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AdenosineA2a Receptor Agonists: Can they Prevent/Treat Joint Prosthesis Loosening?
Bruce Cronstein MD, Sally Frenkel PhD
We previously reported that adenosine A2A receptors suppress inflammation and that activation of these receptors with agonists can suppress inflammation in vitro and in vivo. In preliminary studies, we observed that adenosine A2A receptors can also suppress osteoclast formation in vitro; mice lacking these receptors have increased numbers of bone osteoclasts that appear hyperactive and, when examined in vivo, have diminished bone density.
The percentage of hip arthroplasties performed in the US in younger patients (age 45-64) continues to rise. These patients typically place a higher demand on their prostheses than elderly recipients, often reducing prosthesis longevity. Survival of joint components is dependent on biological fixation, and is undermined by prosthesis loosening. A major contributing factor to the development of aseptic prosthesis loosening is inflammation and osteoclast-mediated bone resorption in response to prosthesis-derived wear particles. We hypothesize that adenosine A2A receptor agonists may prevent osteoclast-mediated bone resorption at the site of prosthesis wear. If so, site-specific delivery of the agonist could enhance implant survival, delaying or eliminating the need for revision arthroplastic surgery.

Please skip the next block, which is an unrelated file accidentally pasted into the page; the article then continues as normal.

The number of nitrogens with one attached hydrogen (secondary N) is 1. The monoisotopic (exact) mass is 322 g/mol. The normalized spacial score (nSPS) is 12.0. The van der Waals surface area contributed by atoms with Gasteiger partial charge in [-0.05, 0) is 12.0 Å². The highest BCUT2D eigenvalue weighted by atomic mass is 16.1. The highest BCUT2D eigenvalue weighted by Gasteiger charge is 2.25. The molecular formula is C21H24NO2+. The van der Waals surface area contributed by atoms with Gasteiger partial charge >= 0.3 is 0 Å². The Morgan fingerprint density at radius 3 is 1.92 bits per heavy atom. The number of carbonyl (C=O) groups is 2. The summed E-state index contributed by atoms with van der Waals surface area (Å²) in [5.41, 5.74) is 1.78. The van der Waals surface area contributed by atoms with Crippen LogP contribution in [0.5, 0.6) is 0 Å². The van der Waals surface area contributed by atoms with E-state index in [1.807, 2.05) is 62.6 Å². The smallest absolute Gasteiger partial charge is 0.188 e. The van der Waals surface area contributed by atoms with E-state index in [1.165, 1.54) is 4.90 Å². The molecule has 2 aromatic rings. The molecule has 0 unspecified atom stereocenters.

The proposed pilot study will examine the effect of adenosine A2A receptor agonists on bone resorption in a calvarial model of wear particle-induced bone resorption. With positive results, we will further examine: 1.The mechanism(s) by which adenosine A2A receptor activation diminishes osteoclast formation in vitro, and 2. Development of delivery mechanisms for adenosine receptor agonists into the periprosthetic area, such as agonist-loaded prosthesis cement.